Board approves emergency plan to prevent tailings spill at Yukon’s Mount Nansen mine site

This photo, included in a February 2024 Yukon government inspection report on the Mount Nansen mine site, shows a seepage pond viewed from the tailings dam. (Yukon government)

The Yukon Water Board has approved a plan that’s meant to reduce the risk of a catastrophic tailings spill this spring at an abandoned mine site in the central territory.

In a written decision dated March 27, the board agreed that the environmental threat from untreated water at the Mount Nansen mine site constitutes an emergency, and requires immediate action.

The mine site, abandoned decades ago when Toronto-based BYG Resources went bankrupt, is now the responsibility of the federal government and is being managed by a company called Mount Nansen Remediation Limited Partnership.

Mount Nansen Remediation applied to the Yukon Water Board last month for permission to take a number of actions aimed at drawing down the amount of untreated water held in a tailings storage facility on site. The company expected the water level to increase significantly with the spring melt, threatening the integrity of a tailings dam.

In its decision, the water board agreed there is “significant potential of a release of untreated water to the environment,” and that the situation requires “immediate preventative action.”

“Based on the findings of the issues presented in the evidence, the Board determines an emergency exists,” the decision reads.

Mount Nansen Remediation’s emergency amendment to its licence is now in effect until August 2026, when the licence is set to expire. The amendment allows the company to:

  • Install and use a mobile water treatment plant.
  • Increase the effluent discharge rate from the site’s water treatment plants, from 600 cubic metres to 1,500 cubic metres per day, when the tailings pond elevation reaches a certain level.
  • Pre-treat water in the tailings storage facility pond under certain conditions.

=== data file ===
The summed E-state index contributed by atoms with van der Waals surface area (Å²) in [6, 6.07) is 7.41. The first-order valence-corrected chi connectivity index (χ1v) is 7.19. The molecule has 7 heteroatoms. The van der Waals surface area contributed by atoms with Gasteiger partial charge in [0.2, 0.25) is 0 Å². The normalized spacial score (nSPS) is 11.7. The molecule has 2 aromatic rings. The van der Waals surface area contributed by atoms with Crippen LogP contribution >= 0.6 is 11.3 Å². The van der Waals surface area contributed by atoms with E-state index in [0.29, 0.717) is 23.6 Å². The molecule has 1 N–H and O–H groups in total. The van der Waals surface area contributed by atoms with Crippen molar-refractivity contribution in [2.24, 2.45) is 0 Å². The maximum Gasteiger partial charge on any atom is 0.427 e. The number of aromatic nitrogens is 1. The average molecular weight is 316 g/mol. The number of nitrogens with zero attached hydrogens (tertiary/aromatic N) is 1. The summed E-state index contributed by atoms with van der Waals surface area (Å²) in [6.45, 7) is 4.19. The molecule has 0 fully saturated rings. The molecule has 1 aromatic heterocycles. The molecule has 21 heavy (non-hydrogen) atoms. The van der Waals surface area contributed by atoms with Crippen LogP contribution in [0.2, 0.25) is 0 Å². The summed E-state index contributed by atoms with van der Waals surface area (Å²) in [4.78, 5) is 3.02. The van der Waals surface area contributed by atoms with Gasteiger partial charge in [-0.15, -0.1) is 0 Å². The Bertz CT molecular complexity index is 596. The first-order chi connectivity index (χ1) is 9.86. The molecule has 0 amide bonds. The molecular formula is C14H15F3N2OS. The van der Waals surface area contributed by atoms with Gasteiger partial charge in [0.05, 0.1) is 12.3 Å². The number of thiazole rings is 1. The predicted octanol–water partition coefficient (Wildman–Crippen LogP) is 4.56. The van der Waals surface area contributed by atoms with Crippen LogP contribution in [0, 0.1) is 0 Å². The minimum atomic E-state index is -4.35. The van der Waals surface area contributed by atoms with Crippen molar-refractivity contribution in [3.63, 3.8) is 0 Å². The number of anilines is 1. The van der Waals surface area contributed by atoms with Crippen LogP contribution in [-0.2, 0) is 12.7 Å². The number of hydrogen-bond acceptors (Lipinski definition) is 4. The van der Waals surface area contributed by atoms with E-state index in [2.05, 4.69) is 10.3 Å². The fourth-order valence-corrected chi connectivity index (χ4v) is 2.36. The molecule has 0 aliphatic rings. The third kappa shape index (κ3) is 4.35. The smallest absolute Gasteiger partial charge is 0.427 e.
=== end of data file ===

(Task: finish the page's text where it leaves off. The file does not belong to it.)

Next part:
• Use above-ground storage tanks for temporary storage of water.

The board denied the company’s request to allow water storage in another open pit on site, however, saying that plan was too risky for groundwater, and that it was likely unnecessary given the other measures that have been approved.

Jim Harrington, director of Mount Nansen Remediation, said the company was “not really excited” about that part of the application anyway. He’s pleased the rest of it was approved.

“I would say everything that we think we need we have now, in terms of authorizations,” he said.

He said the additional storage tanks will be installed at the site within the next month, and the mobile treatment plant should also be working by the end of April.

With files from Julien Gignac

Related stories from around the North: 

Canada: N.W.T. could lose hundreds of jobs and residents when the mines close, economist warns, CBC News

Greenland: Greenland grants two further exploration licences to Amaroq Minerals, Eye on the Arctic

Sweden: Europe needs unique iron ore from Kirkenes, says Swedish mine developer, The Independent Barents Observer

United States: Warm weather in Alaska highlights risk climate change poses to future AWG, CBC News

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